The Princess Curse by Merrie Haskell is a retelling of "The Twelve Dancing Princesses". Yes. Another one. I have officially lost count of how many this makes. This one is a bit different though because it doesn't just stick to that tale.
Synopsis (from Author's Website):
Twelve princesses suffer from a puzzling—and downright silly—curse.
Ridiculous though the curse may be, whoever breaks it will win a
Sharp-witted Reveka, an herbalist’s apprentice, has little use for
princesses, with their snooty attitudes and impractical clothing. She
does, however, have use for the reward money that could buy her a
position as a master herbalist.
But curses don’t like to be broken, and Reveka’s efforts lead her to
deeper mysteries. As she struggles to understand the curse, she meets a
shadowy stranger (as charming as he is unsettling) and discovers a
blighted land in desperate need of healing. Soon the irreverent
apprentice is faced with a daunting choice—will she break the curse at
the peril of her own soul?
I enjoyed Reveka's character. She was brave, spunky, resourceful, and quick thinking. I loved that the heroine of the story was not one of the princesses, but a simple servant whose goal was to be a famous herbalist and be left in peace at a convent. This is why she wishes to break the curse and win the prize money. The stakes are upped a bit when she discovers what happens to people who fall asleep in the princesses chamber. I really enjoy retellings that spin something new from the original and this one certainly does that and in many good ways.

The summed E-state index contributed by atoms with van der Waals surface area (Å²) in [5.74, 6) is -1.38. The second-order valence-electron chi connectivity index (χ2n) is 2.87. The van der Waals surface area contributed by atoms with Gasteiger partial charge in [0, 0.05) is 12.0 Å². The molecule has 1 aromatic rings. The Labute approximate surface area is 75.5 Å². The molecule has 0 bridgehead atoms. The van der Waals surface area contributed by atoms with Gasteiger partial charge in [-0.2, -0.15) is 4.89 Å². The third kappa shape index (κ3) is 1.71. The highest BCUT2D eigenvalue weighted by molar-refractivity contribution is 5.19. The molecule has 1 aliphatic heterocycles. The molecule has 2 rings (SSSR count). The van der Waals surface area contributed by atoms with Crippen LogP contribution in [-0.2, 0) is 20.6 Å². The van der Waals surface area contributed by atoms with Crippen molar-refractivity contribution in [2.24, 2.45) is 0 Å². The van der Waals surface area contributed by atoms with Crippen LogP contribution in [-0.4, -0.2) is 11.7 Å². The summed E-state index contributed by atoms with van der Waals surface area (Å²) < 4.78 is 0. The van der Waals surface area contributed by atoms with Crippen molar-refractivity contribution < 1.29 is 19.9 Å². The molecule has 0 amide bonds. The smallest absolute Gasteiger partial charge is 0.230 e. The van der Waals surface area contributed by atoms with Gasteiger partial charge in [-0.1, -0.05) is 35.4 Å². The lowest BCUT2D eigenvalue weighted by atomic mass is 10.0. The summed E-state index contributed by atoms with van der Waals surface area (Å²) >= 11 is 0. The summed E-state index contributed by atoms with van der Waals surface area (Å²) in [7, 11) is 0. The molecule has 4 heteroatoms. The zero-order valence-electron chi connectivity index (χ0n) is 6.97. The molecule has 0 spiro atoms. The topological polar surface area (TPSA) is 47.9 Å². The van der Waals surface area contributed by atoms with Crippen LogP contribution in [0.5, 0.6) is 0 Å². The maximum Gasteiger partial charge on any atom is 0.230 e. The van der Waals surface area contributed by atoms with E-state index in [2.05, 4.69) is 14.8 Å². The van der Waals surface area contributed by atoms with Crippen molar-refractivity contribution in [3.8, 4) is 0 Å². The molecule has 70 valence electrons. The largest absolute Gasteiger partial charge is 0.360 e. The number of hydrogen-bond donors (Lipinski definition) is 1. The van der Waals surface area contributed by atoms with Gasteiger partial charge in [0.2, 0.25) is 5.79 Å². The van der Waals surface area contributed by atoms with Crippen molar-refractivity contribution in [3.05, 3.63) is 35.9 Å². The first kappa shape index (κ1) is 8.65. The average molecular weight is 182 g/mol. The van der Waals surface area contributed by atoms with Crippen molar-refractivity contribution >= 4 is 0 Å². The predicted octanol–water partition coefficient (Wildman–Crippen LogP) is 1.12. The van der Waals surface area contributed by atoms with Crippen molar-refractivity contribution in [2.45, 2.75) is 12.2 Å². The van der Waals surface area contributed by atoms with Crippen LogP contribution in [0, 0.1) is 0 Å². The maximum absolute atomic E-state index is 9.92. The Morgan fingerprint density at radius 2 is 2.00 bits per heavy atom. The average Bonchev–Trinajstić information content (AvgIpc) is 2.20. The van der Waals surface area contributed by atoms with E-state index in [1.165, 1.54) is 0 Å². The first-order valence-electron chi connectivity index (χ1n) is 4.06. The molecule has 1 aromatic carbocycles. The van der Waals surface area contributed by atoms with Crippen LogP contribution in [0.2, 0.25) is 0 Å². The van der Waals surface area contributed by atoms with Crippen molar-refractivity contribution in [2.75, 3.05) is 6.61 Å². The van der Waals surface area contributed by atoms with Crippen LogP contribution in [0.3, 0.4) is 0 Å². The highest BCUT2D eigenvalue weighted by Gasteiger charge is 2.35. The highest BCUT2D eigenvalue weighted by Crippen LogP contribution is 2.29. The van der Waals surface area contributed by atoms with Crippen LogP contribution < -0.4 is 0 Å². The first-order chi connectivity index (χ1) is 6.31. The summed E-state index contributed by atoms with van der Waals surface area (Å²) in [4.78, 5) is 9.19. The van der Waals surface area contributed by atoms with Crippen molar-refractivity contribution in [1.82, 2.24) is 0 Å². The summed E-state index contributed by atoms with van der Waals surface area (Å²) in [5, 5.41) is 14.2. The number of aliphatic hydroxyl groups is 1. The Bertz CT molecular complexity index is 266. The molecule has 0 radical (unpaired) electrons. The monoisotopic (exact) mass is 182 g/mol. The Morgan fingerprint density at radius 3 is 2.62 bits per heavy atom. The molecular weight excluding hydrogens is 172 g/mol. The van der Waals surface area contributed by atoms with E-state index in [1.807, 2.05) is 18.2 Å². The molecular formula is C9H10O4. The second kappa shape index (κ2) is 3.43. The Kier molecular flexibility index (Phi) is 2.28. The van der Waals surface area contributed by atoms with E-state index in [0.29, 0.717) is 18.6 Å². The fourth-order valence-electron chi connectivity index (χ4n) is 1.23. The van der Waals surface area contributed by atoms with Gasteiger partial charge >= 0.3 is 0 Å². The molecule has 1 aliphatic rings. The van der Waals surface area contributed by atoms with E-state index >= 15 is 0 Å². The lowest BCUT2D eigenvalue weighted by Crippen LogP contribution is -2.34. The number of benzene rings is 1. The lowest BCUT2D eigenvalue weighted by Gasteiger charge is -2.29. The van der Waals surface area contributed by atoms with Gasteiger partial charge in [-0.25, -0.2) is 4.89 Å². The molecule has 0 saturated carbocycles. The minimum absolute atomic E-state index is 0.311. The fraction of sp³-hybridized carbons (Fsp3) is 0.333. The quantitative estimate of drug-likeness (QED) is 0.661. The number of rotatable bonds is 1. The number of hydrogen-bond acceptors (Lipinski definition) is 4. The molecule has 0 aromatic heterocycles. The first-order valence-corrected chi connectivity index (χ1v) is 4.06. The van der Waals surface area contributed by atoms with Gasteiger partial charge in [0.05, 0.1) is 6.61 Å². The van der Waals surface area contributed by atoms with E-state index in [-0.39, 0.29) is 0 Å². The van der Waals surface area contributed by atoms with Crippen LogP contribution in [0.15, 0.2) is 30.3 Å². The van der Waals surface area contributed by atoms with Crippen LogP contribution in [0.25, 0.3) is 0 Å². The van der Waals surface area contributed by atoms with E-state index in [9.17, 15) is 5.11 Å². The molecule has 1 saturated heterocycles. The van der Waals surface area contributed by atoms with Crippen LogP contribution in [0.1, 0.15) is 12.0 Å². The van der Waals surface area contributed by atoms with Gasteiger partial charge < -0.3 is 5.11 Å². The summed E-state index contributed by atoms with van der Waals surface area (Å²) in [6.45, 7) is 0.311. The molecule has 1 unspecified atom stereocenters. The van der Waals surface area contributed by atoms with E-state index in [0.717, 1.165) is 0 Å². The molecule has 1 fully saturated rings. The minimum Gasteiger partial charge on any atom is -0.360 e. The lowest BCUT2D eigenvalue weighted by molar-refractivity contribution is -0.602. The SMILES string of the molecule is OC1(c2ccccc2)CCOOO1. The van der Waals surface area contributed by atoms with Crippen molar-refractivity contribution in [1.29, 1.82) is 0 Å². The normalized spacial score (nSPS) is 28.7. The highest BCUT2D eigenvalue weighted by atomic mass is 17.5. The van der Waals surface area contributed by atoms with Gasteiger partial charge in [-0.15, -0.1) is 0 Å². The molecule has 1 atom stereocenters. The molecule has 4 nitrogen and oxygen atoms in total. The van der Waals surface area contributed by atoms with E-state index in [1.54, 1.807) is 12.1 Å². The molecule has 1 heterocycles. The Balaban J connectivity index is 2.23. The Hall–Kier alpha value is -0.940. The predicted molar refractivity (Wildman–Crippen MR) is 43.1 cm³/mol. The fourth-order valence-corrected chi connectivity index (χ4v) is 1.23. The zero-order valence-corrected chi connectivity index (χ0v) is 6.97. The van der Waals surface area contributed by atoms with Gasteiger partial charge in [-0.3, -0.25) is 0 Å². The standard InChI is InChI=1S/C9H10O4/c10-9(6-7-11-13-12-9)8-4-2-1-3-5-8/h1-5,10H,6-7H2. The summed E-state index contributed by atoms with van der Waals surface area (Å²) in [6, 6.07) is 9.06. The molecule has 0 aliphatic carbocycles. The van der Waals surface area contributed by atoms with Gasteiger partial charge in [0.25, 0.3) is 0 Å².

Then comes the creepy part (which I was prepared for from reading other people's reviews). Still. It managed to dull my enjoyment. This is where the second story is incorporated, and that story is strongly reminiscent of the myth of Persephone. There are pomegranates and everything. And Reveka is playing the part of Persephone. She is 13. THIRTEEN! And Dragos aka Hades is most definitely no where close to 13. There is a plot point that in the end makes this sort of palatable, but still to make a decision like Reveka makes at that age.....I think I would have really enjoyed this darker element of the story and the world of Thonos if Reveka had been older and this had been a truly YA book rather than a MG one.
Other people might not have this issue. This may be coming from me having a young daughter. Middle school girls might really like the whole idea of the bad-boy-who-can-be-saved idea. I know I would have at that age. As an adult I have a more difficult time with that concept.
The end sort of leaves one plot line a bit open making me wonder if there is going to be another book. If not that dangling thread is a bit annoying.